Sincerely disappointed
Peter Herrmann


Prof. Dr. Peter Herrmann
Max Planck Institute for Social Law and Social Policy/
Max-Planck-Institut für Sozialrecht und Sozialpolitik
[section social law]
– Research Fellow –
skype: …
QQ: …
University of Eastern Finland (UEF)
Department of Social Sciences
PL 1627
70211 Kuopio
—-Corvinus University
Institute of World Economy
Faculty of Social Sciences and International Relations
Fővám tér 8
1093 Budapest
Active Member of the European Academy of Science and Arts

Why can’t we do what we like to do?

Why can’t we do what we like to do?
– this was the question a Chinese student asked me when I visited the country the last time and walked across the Campus before going to the conference. It had been one of these somewhat strange encounters: a student seeing a Westener, taking the opportunity to proudly exercise a bit of English. I am never sure what to think about it – it reminds me of what can be read in Bakewell’s ‘Existentialist café’:
Not being black, not being gay, not being in Switzerland, there is still sometimes ‘something special’ about being white and hetero and in China [similar applies in other countries, including the occasional introduction as ‘Herrmann the German’ after having lived there nearly twenty years, and an introduction that actually was meant to be very kind] – sure, there is some ambiguity about it, depending on the ‘other person’ [the one who looks, stares or dares to talk …], the own mood and …, ah, so many things, including a possible nice smile or a somewhat rebukingly-fearing look.Is all this what some people man when they are talking about ‘social skills’?
A sentence in Marten Blix book on Digitalization, Immigration and the Welfare State [Edward Elgar, 2017] made me thinking about this in a wider context. On page 84 we can read:
Whether automation will hit an insuperable obstacle when it comes to to tackling tacit skills remains to be seen. Rather than being brick wall beyond which automation cannot venture, tacit knowledge might be reshaped or subject to circumvention and redefinition.
The highlighted part is as remarkable as easily overlooked: Skills, by [my??] definition have the tendency to be as set of rules, more or less easy to learn and also simple to algorithm-ise – the simplicity consists basically in something we may call ‘cutting off the edges, making the wedges’.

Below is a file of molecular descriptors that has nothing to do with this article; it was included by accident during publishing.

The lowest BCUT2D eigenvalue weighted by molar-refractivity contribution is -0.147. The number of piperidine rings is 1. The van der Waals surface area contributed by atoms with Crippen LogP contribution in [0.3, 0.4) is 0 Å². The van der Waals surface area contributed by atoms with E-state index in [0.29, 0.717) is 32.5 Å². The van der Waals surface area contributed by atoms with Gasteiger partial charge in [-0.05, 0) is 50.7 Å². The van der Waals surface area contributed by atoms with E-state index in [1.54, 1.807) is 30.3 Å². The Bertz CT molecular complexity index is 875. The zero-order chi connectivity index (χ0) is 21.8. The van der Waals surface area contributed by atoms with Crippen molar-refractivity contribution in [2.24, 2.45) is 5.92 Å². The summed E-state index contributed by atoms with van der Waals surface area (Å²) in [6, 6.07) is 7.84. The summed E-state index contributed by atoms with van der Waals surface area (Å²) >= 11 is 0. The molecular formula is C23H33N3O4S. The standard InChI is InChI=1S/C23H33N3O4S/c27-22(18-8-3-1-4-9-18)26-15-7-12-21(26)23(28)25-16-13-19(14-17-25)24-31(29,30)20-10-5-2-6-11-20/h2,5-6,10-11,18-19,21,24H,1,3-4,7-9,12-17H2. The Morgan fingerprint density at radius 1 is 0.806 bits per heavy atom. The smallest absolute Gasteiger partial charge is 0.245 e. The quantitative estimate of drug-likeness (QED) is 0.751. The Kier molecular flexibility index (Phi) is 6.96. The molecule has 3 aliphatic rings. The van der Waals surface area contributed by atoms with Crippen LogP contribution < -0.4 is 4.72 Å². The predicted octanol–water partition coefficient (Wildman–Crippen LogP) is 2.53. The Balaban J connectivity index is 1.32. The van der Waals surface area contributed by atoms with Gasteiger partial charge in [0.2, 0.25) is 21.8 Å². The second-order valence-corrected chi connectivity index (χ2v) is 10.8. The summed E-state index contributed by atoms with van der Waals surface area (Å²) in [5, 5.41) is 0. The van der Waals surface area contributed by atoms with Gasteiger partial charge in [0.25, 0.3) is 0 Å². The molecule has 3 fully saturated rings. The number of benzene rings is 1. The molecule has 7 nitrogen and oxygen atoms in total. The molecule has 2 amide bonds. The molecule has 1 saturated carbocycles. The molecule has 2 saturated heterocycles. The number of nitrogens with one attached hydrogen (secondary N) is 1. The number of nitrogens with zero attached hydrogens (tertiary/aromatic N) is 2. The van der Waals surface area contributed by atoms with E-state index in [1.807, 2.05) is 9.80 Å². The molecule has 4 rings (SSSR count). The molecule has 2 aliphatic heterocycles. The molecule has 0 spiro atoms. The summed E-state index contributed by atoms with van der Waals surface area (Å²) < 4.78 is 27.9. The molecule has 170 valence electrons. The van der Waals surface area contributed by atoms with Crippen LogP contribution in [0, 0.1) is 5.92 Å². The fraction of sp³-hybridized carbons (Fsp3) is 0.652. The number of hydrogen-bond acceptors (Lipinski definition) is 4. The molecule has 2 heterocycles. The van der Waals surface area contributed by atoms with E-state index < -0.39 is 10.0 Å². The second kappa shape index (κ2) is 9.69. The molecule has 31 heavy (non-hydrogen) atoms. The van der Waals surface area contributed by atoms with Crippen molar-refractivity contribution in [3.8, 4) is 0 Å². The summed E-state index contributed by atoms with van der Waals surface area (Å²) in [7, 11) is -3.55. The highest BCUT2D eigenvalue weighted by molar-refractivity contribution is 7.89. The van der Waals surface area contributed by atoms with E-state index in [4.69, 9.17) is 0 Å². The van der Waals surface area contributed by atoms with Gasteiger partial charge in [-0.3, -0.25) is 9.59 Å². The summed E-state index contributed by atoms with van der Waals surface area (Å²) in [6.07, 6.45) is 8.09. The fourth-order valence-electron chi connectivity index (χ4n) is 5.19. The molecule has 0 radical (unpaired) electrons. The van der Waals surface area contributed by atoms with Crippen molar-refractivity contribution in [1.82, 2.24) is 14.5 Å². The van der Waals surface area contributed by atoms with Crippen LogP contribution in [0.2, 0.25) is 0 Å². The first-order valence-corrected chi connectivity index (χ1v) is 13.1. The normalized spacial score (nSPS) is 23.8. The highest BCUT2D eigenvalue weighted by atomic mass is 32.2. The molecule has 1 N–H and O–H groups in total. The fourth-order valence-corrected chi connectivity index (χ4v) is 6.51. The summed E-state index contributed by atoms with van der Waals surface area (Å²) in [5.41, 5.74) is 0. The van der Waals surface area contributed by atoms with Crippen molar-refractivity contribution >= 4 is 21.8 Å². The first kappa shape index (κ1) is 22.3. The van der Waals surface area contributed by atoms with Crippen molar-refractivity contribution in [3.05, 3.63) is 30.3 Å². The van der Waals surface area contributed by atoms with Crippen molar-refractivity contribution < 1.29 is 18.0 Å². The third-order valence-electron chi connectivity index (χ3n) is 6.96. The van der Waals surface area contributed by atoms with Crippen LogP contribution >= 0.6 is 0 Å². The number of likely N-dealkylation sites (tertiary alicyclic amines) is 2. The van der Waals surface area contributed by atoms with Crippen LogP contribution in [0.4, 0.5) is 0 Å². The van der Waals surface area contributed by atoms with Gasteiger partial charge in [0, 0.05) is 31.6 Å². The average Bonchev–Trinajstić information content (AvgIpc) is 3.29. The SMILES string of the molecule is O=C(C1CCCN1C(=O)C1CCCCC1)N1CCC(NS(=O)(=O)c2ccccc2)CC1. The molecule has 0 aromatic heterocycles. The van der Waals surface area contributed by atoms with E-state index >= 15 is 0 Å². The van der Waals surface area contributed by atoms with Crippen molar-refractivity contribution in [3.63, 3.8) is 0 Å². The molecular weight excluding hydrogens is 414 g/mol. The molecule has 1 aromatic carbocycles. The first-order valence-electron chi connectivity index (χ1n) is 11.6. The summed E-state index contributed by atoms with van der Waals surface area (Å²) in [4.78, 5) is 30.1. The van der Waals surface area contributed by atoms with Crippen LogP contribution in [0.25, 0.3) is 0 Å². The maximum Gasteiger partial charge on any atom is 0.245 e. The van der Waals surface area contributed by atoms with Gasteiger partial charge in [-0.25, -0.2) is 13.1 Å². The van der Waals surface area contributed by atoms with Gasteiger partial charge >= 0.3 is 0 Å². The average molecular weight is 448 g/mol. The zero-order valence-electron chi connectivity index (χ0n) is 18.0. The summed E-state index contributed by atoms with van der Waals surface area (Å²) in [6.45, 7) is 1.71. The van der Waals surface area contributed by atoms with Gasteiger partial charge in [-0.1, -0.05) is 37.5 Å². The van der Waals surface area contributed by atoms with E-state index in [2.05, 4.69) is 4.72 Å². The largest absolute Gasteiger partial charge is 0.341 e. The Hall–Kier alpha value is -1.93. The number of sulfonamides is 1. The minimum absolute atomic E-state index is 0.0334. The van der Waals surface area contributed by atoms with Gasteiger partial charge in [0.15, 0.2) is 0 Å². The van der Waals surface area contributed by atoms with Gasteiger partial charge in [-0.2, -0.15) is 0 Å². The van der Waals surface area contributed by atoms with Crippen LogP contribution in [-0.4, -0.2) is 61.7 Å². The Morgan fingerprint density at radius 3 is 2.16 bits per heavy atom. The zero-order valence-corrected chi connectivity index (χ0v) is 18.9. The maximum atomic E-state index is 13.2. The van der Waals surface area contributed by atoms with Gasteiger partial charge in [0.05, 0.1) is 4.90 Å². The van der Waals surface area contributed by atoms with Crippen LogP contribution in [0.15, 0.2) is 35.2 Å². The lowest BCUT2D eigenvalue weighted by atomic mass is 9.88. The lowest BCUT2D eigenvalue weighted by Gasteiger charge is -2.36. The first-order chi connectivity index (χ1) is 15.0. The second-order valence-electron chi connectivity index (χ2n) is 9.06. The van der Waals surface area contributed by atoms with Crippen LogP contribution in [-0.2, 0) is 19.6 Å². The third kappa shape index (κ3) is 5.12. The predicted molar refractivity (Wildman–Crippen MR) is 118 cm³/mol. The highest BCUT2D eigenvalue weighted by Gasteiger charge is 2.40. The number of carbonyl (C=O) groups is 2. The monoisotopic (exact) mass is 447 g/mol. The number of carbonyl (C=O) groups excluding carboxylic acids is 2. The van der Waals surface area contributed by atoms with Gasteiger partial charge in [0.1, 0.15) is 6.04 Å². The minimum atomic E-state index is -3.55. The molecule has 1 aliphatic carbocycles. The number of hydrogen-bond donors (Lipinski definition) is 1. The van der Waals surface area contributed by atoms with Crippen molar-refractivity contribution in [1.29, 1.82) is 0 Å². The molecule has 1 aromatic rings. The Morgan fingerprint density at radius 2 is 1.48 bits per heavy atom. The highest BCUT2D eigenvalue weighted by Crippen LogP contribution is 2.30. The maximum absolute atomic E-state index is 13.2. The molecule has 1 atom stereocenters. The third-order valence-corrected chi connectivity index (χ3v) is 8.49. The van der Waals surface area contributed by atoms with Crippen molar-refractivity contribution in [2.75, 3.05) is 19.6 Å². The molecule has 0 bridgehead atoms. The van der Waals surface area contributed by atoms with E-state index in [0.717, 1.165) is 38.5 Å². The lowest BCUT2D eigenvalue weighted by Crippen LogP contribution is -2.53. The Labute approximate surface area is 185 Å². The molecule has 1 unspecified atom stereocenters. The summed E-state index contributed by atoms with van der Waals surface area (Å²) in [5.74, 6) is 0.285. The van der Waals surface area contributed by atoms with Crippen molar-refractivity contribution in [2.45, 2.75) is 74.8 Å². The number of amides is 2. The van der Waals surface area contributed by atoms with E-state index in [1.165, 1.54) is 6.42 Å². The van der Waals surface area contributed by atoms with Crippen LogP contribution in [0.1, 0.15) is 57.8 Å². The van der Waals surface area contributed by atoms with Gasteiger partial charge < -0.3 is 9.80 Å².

Life and living is not just a technical rule – though in the context of digitisation and IT-development technical rules surely play a more pronounced, more visible role. Underlying is a social rule: the arrogance of a class that aims on shaping a world according to its own image …. Doesn’t this remind the person, well versed in the bible of Genesis 26 ff.? There we read:
 Then God said, “Let Us make man in Our image, according to Our likeness; and let them rule over the fish of the sea and over the birds of the sky and over the cattle and over all the earth, and over every creeping thing that creeps on the earth.” God created man in His own image, in the image of God He created him; male and female He created them. God blessed them; and God said to them, “Be fruitful and multiply, and fill the earth, and subdue it; and rule over the fish of the sea and over the birds of the sky and over every living thing that moves on the earth.” Then God said, “Behold, I have given you every plant yielding seed that is on the surface of all the earth, and every tree which has fruit yielding seed; it shall be food for you; and to every beast of the earth and to every bird of the sky and to every thing that moves on the earth which has life, I have given every green plant for food”; and it was so. God saw all that He had made, and behold, it was very good. And there was evening and there was morning, the sixth day.
Those in the dark, remain invisible, are expelled, allowing the untouchables to be amongst themselves:
This egalitarian style can clash with the Valley’s reality of extreme income polarization. ‘Many tech companies solved this problem by having the lowest-paid workers not actually be employees. They’re contracted out’, Schmidt explained. ‘We can treat them differently, because we don’t really hire them. The person who’s cleaning the bathroom is not exactly the same sort of person.’
(Freeland, Chrystia, 2012: Plutocrats: The Rise of the New Global Super Rich and the Fall of Everyone Else; New York: The Penguin Press)
Are we really talking about New Princedoms and refeudalisation?
Coming back then to Anhui [and Changsha … – and even some international airports or some ‘melting pots’ of apparently complete and absolute indifference], perhaps one should think also more about the need of social knowledge as something that entails sovereign mastering of technical rules going hand in hand with empathy when encountering the other: fully understanding the other person [the one who looks or stares or dares to talk …], the own mood and …, ah, so many things, not least the respect of oneself as part of the situation: also with his/her own rights, defined by the interaction ….
And coming back to the question of the student:
why can’t we do what we like to do?
I suppose the answer is simple: because we are teaching and learning too many skills, and too little real knowledge. We are, even after the supposed enlightenment, and perhaps increasingly again ruled by gods, not by ourselves. And we do not even need a question as the answer is always the same, not allowing any critique anyway. And not even allowing a question … – boxing people ….

… boxing humans …